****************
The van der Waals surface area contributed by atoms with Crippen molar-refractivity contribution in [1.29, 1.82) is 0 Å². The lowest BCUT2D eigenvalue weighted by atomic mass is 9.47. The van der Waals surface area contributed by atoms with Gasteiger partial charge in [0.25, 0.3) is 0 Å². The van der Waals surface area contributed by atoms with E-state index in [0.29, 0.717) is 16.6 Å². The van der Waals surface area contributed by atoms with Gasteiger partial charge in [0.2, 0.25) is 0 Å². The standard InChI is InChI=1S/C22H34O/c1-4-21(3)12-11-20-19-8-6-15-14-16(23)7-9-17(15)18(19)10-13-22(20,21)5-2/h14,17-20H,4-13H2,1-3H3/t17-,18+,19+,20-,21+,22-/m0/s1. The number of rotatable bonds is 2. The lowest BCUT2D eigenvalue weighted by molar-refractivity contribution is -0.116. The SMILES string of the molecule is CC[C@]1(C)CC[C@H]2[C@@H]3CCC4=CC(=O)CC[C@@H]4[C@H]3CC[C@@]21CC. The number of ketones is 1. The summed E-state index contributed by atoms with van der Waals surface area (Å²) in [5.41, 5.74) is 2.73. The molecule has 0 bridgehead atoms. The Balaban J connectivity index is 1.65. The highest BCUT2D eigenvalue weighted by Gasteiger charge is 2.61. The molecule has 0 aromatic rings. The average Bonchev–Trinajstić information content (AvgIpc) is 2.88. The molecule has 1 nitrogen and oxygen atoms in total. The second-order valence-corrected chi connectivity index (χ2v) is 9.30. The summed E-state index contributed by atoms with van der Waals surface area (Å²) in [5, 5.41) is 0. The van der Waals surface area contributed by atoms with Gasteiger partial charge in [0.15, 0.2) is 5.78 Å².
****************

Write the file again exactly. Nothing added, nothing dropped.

The van der Waals surface area contributed by atoms with Crippen molar-refractivity contribution in [1.29, 1.82) is 0 Å². The lowest BCUT2D eigenvalue weighted by atomic mass is 9.47. The van der Waals surface area contributed by atoms with Gasteiger partial charge in [0.25, 0.3) is 0 Å². The van der Waals surface area contributed by atoms with E-state index in [0.29, 0.717) is 16.6 Å². The van der Waals surface area contributed by atoms with Gasteiger partial charge in [0.2, 0.25) is 0 Å². The standard InChI is InChI=1S/C22H34O/c1-4-21(3)12-11-20-19-8-6-15-14-16(23)7-9-17(15)18(19)10-13-22(20,21)5-2/h14,17-20H,4-13H2,1-3H3/t17-,18+,19+,20-,21+,22-/m0/s1. The number of rotatable bonds is 2. The lowest BCUT2D eigenvalue weighted by molar-refractivity contribution is -0.116. The SMILES string of the molecule is CC[C@]1(C)CC[C@H]2[C@@H]3CCC4=CC(=O)CC[C@@H]4[C@H]3CC[C@@]21CC. The number of ketones is 1. The summed E-state index contributed by atoms with van der Waals surface area (Å²) in [5.41, 5.74) is 2.73. The molecule has 0 bridgehead atoms. The Balaban J connectivity index is 1.65. The highest BCUT2D eigenvalue weighted by Gasteiger charge is 2.61. The molecule has 0 aromatic rings. The average Bonchev–Trinajstić information content (AvgIpc) is 2.88. The molecule has 1 nitrogen and oxygen atoms in total. The second-order valence-corrected chi connectivity index (χ2v) is 9.30. The summed E-state index contributed by atoms with van der Waals surface area (Å²) in [5, 5.41) is 0. The van der Waals surface area contributed by atoms with Gasteiger partial charge in [0.15, 0.2) is 5.78 Å².